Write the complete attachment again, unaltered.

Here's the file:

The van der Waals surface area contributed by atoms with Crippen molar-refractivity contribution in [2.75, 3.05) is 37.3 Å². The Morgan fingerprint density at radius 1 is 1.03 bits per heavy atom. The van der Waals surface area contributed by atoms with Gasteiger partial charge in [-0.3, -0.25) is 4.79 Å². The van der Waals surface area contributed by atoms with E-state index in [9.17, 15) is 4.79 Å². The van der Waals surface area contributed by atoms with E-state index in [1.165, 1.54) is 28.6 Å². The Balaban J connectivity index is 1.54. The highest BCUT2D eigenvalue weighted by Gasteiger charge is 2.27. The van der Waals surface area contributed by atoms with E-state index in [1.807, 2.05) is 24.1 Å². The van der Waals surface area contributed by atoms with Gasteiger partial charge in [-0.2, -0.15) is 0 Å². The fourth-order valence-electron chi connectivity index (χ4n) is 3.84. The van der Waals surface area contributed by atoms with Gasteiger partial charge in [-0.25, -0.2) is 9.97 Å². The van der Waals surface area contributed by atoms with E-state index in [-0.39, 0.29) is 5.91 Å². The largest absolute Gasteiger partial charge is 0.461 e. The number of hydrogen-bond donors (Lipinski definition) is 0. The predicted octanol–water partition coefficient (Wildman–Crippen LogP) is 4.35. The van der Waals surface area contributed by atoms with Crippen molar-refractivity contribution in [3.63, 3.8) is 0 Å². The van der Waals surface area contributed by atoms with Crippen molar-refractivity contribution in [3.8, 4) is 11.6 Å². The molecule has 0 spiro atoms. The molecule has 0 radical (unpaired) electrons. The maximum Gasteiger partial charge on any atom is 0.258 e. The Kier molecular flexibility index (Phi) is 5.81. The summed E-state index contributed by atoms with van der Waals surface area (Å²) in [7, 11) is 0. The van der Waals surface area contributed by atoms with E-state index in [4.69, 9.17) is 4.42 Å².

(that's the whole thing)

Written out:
The van der Waals surface area contributed by atoms with Crippen molar-refractivity contribution in [2.75, 3.05) is 37.3 Å². The Morgan fingerprint density at radius 1 is 1.03 bits per heavy atom. The van der Waals surface area contributed by atoms with Gasteiger partial charge in [-0.3, -0.25) is 4.79 Å². The van der Waals surface area contributed by atoms with E-state index in [9.17, 15) is 4.79 Å². The van der Waals surface area contributed by atoms with E-state index in [1.165, 1.54) is 28.6 Å². The Balaban J connectivity index is 1.54. The highest BCUT2D eigenvalue weighted by Gasteiger charge is 2.27. The van der Waals surface area contributed by atoms with E-state index in [1.807, 2.05) is 24.1 Å². The van der Waals surface area contributed by atoms with Gasteiger partial charge in [-0.2, -0.15) is 0 Å². The fourth-order valence-electron chi connectivity index (χ4n) is 3.84. The van der Waals surface area contributed by atoms with Gasteiger partial charge in [-0.25, -0.2) is 9.97 Å². The van der Waals surface area contributed by atoms with E-state index in [-0.39, 0.29) is 5.91 Å². The largest absolute Gasteiger partial charge is 0.461 e. The number of hydrogen-bond donors (Lipinski definition) is 0. The predicted octanol–water partition coefficient (Wildman–Crippen LogP) is 4.35. The van der Waals surface area contributed by atoms with Crippen molar-refractivity contribution in [3.63, 3.8) is 0 Å². The van der Waals surface area contributed by atoms with Crippen molar-refractivity contribution in [3.8, 4) is 11.6 Å². The molecule has 0 spiro atoms. The molecule has 0 radical (unpaired) electrons. The maximum Gasteiger partial charge on any atom is 0.258 e. The Kier molecular flexibility index (Phi) is 5.81. The summed E-state index contributed by atoms with van der Waals surface area (Å²) in [7, 11) is 0. The van der Waals surface area contributed by atoms with E-state index in [4.69, 9.17) is 4.42 Å².